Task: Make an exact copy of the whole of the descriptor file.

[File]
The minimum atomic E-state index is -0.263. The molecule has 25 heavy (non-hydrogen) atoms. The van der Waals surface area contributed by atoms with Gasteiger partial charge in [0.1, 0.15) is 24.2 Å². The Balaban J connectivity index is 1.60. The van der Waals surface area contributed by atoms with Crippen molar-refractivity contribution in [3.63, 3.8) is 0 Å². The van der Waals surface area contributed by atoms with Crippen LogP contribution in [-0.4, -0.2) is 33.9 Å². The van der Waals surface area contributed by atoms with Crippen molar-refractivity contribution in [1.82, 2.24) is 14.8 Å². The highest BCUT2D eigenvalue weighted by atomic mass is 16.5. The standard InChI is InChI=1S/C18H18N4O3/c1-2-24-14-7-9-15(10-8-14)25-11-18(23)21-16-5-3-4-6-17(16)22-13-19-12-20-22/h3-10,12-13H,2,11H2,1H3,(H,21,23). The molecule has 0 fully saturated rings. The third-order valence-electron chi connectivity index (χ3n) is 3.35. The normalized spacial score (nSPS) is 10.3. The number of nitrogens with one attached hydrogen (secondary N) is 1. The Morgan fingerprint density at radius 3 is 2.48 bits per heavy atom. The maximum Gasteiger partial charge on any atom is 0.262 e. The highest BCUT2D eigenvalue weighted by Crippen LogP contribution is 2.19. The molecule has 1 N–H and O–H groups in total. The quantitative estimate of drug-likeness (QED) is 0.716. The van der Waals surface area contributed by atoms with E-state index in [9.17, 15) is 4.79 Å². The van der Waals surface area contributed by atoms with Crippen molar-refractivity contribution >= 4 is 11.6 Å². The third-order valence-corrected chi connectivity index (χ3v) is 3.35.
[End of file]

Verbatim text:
The minimum atomic E-state index is -0.263. The molecule has 25 heavy (non-hydrogen) atoms. The van der Waals surface area contributed by atoms with Gasteiger partial charge in [0.1, 0.15) is 24.2 Å². The Balaban J connectivity index is 1.60. The van der Waals surface area contributed by atoms with Crippen molar-refractivity contribution in [3.63, 3.8) is 0 Å². The van der Waals surface area contributed by atoms with Crippen LogP contribution in [-0.4, -0.2) is 33.9 Å². The van der Waals surface area contributed by atoms with Crippen molar-refractivity contribution in [1.82, 2.24) is 14.8 Å². The highest BCUT2D eigenvalue weighted by atomic mass is 16.5. The standard InChI is InChI=1S/C18H18N4O3/c1-2-24-14-7-9-15(10-8-14)25-11-18(23)21-16-5-3-4-6-17(16)22-13-19-12-20-22/h3-10,12-13H,2,11H2,1H3,(H,21,23). The molecule has 0 fully saturated rings. The third-order valence-electron chi connectivity index (χ3n) is 3.35. The normalized spacial score (nSPS) is 10.3. The number of nitrogens with one attached hydrogen (secondary N) is 1. The Morgan fingerprint density at radius 3 is 2.48 bits per heavy atom. The maximum Gasteiger partial charge on any atom is 0.262 e. The highest BCUT2D eigenvalue weighted by Crippen LogP contribution is 2.19. The molecule has 1 N–H and O–H groups in total. The quantitative estimate of drug-likeness (QED) is 0.716. The van der Waals surface area contributed by atoms with E-state index in [9.17, 15) is 4.79 Å². The van der Waals surface area contributed by atoms with Crippen molar-refractivity contribution >= 4 is 11.6 Å². The third-order valence-corrected chi connectivity index (χ3v) is 3.35.